Only [the] NRM [will be] allowed to operate in the country.... the other political parties i.e. [the] UPC, DP, CP and UNLP, will cease to exist as required by the revolution.
The NRM leadership's dislike of political parties is, as the above account shows, one of the Movement's well kept secret. It can be traced back to the 1980 general election in which the Uganda Patriotic Movement, the Movement's predecessor, and over, which Museveni presided, was routed at the polls. It was that bitter experience that launched the NRM/NRA Revolution, the aims of which were:
- Firstly, the 'Removal of Obote's dictatorship by force of arms'; and
- Secondly, 'the establishment by force of arms if necessary of a one party popular democracy.... under the NRM'.
The former was achieved on the 26 January 1986, when the NRA seized power and installed its 'High Command' in office, while the latter was realised, a few months later, [in March 1986] when the [NRA unilaterally banned] political party activities under what was insidiously called 'a Gentleman's Agreement to suspend party activities'.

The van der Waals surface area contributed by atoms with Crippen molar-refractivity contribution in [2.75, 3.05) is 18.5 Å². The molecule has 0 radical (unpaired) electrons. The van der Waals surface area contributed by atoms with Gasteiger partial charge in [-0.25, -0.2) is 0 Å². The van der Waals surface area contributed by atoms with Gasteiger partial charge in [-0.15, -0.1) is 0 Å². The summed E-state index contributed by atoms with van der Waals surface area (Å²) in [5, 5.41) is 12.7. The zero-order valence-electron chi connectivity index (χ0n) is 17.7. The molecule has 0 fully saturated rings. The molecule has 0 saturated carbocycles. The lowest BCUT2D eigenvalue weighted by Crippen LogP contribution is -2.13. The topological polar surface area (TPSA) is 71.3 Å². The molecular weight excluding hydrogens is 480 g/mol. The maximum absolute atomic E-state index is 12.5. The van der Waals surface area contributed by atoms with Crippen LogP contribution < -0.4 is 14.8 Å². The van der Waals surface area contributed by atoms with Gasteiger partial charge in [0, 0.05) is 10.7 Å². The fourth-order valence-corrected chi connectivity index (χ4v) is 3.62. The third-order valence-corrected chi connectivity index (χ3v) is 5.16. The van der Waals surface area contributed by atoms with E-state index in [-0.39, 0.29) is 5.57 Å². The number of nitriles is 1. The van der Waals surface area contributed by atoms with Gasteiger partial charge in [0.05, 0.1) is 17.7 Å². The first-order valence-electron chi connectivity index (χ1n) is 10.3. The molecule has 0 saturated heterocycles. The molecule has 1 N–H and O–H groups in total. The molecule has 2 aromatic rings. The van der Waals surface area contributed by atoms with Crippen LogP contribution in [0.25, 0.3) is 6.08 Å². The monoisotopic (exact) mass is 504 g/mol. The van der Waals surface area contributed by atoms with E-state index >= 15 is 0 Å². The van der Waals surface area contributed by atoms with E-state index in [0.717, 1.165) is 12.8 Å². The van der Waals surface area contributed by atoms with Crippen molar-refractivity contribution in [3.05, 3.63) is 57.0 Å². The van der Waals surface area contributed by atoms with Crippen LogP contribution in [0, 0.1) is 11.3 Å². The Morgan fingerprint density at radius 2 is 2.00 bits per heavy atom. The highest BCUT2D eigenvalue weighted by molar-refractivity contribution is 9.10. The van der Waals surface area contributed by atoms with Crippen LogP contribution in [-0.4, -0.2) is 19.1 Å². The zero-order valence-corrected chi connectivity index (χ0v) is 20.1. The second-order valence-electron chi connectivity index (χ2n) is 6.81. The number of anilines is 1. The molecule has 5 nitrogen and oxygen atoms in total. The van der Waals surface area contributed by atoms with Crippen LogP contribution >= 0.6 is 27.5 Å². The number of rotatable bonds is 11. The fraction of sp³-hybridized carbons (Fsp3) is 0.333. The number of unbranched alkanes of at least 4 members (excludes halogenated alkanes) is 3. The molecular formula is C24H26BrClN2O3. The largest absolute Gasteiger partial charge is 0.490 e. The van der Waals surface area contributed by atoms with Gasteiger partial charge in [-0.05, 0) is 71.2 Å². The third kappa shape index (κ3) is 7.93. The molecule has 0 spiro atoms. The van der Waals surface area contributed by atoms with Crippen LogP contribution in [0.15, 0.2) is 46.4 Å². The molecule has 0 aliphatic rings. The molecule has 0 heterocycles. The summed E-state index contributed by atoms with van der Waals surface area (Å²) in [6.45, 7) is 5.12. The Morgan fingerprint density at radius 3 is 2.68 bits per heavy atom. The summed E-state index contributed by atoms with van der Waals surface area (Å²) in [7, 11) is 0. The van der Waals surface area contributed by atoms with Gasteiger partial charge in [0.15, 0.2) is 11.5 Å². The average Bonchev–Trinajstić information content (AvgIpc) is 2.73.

The 'gentleman's agreement' was subsequently enshrined in the Constitution to the chagrin of the non-movementists. It is provided that:
'the first presidential, parliamentary, local government and other public elections, following the promulgation of the 1995 constitution, 'shall be held under the movement political system'.
Existing political parties were to continue in existence, albeit in limbo. In particular, they were to refrain from doing anything that might interfere with the movement political system. They were, in effect, prohibited from functioning as political parties-they were for diplomatic reasons mere objets d'art.
The need for this elaborate scheme to cocoon the movement was, according to the NRM leadership dictated by the country's turbulent political history, much of which it was said was caused by the political parties. Thus in his 'Sowing the Mustard Seed', Yoweri Museveni argues that there are, in the 'absence of social classes', no healthy grounds of party political polarization; that the polarization one is likely to get would be vertical polarization' based on ethnicity; and that that would simply breed sectarianism. This, in his view, would be bad for the country for it would create 'permanent, built-in, unhealthy fissures which would be a danger to society and which', he contends', have led to terrible consequences in the past'.